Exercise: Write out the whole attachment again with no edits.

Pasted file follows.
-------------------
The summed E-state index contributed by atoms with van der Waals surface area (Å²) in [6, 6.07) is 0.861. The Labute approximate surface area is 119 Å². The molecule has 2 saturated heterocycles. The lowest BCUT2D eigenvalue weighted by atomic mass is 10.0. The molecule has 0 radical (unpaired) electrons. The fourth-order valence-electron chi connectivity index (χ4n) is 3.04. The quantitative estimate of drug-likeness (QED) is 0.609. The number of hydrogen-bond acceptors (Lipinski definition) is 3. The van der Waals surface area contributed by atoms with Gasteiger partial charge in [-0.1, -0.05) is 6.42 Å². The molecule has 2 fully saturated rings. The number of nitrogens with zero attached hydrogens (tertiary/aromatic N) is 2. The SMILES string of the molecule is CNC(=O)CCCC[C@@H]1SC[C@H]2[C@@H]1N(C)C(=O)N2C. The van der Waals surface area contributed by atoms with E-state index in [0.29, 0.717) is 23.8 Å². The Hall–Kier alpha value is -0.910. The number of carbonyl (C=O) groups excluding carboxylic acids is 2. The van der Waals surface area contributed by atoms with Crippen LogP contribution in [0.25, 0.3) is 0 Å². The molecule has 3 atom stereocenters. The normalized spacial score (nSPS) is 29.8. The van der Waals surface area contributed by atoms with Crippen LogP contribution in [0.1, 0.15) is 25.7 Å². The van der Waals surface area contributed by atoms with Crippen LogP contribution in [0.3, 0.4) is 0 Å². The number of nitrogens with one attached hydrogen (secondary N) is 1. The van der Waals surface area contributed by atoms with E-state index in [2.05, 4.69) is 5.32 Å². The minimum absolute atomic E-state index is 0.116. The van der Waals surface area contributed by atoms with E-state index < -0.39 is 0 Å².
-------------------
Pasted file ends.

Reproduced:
The summed E-state index contributed by atoms with van der Waals surface area (Å²) in [6, 6.07) is 0.861. The Labute approximate surface area is 119 Å². The molecule has 2 saturated heterocycles. The lowest BCUT2D eigenvalue weighted by atomic mass is 10.0. The molecule has 0 radical (unpaired) electrons. The fourth-order valence-electron chi connectivity index (χ4n) is 3.04. The quantitative estimate of drug-likeness (QED) is 0.609. The number of hydrogen-bond acceptors (Lipinski definition) is 3. The van der Waals surface area contributed by atoms with Gasteiger partial charge in [-0.1, -0.05) is 6.42 Å². The molecule has 2 fully saturated rings. The number of nitrogens with zero attached hydrogens (tertiary/aromatic N) is 2. The SMILES string of the molecule is CNC(=O)CCCC[C@@H]1SC[C@H]2[C@@H]1N(C)C(=O)N2C. The van der Waals surface area contributed by atoms with E-state index in [0.29, 0.717) is 23.8 Å². The Hall–Kier alpha value is -0.910. The number of carbonyl (C=O) groups excluding carboxylic acids is 2. The van der Waals surface area contributed by atoms with Crippen LogP contribution in [0.25, 0.3) is 0 Å². The molecule has 3 atom stereocenters. The normalized spacial score (nSPS) is 29.8. The van der Waals surface area contributed by atoms with Crippen LogP contribution in [0.1, 0.15) is 25.7 Å². The van der Waals surface area contributed by atoms with Crippen LogP contribution in [0.3, 0.4) is 0 Å². The number of nitrogens with one attached hydrogen (secondary N) is 1. The van der Waals surface area contributed by atoms with E-state index in [2.05, 4.69) is 5.32 Å². The minimum absolute atomic E-state index is 0.116. The van der Waals surface area contributed by atoms with E-state index < -0.39 is 0 Å².